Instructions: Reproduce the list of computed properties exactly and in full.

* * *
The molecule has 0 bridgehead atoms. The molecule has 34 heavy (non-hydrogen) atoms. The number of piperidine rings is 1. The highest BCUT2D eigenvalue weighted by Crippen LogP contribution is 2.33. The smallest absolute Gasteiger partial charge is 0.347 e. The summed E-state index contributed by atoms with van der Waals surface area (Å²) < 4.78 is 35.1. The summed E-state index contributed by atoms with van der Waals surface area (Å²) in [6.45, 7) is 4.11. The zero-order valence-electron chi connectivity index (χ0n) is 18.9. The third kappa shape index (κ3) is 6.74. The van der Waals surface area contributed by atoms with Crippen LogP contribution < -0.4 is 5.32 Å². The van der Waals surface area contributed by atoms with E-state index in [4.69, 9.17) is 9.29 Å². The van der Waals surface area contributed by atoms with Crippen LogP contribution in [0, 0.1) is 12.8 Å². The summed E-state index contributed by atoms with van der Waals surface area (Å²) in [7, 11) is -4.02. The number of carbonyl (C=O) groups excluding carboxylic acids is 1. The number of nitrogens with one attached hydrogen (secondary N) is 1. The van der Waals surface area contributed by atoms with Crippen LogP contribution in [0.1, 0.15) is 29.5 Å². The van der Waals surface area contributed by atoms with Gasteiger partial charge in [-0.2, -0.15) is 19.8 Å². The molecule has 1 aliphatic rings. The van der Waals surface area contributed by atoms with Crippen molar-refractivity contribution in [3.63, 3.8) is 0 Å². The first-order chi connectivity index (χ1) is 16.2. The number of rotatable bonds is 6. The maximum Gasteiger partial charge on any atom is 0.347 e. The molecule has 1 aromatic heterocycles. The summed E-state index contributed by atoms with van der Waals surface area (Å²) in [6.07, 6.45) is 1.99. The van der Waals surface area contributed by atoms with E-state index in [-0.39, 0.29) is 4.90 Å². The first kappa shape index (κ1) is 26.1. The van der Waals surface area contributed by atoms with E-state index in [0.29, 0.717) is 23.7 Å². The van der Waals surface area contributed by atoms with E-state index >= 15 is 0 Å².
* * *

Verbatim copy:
The molecule has 0 bridgehead atoms. The molecule has 34 heavy (non-hydrogen) atoms. The number of piperidine rings is 1. The highest BCUT2D eigenvalue weighted by Crippen LogP contribution is 2.33. The smallest absolute Gasteiger partial charge is 0.347 e. The summed E-state index contributed by atoms with van der Waals surface area (Å²) < 4.78 is 35.1. The summed E-state index contributed by atoms with van der Waals surface area (Å²) in [6.45, 7) is 4.11. The zero-order valence-electron chi connectivity index (χ0n) is 18.9. The third kappa shape index (κ3) is 6.74. The van der Waals surface area contributed by atoms with Crippen LogP contribution < -0.4 is 5.32 Å². The van der Waals surface area contributed by atoms with E-state index in [4.69, 9.17) is 9.29 Å². The van der Waals surface area contributed by atoms with Crippen LogP contribution in [0, 0.1) is 12.8 Å². The summed E-state index contributed by atoms with van der Waals surface area (Å²) in [7, 11) is -4.02. The number of carbonyl (C=O) groups excluding carboxylic acids is 1. The number of nitrogens with one attached hydrogen (secondary N) is 1. The van der Waals surface area contributed by atoms with Crippen LogP contribution in [0.1, 0.15) is 29.5 Å². The van der Waals surface area contributed by atoms with Gasteiger partial charge in [-0.2, -0.15) is 19.8 Å². The molecule has 1 aliphatic rings. The van der Waals surface area contributed by atoms with Crippen molar-refractivity contribution in [3.63, 3.8) is 0 Å². The first-order chi connectivity index (χ1) is 16.2. The number of rotatable bonds is 6. The maximum Gasteiger partial charge on any atom is 0.347 e. The molecule has 1 aromatic heterocycles. The summed E-state index contributed by atoms with van der Waals surface area (Å²) in [6.07, 6.45) is 1.99. The van der Waals surface area contributed by atoms with E-state index in [-0.39, 0.29) is 4.90 Å². The first kappa shape index (κ1) is 26.1. The van der Waals surface area contributed by atoms with E-state index in [0.29, 0.717) is 23.7 Å². The van der Waals surface area contributed by atoms with E-state index >= 15 is 0 Å².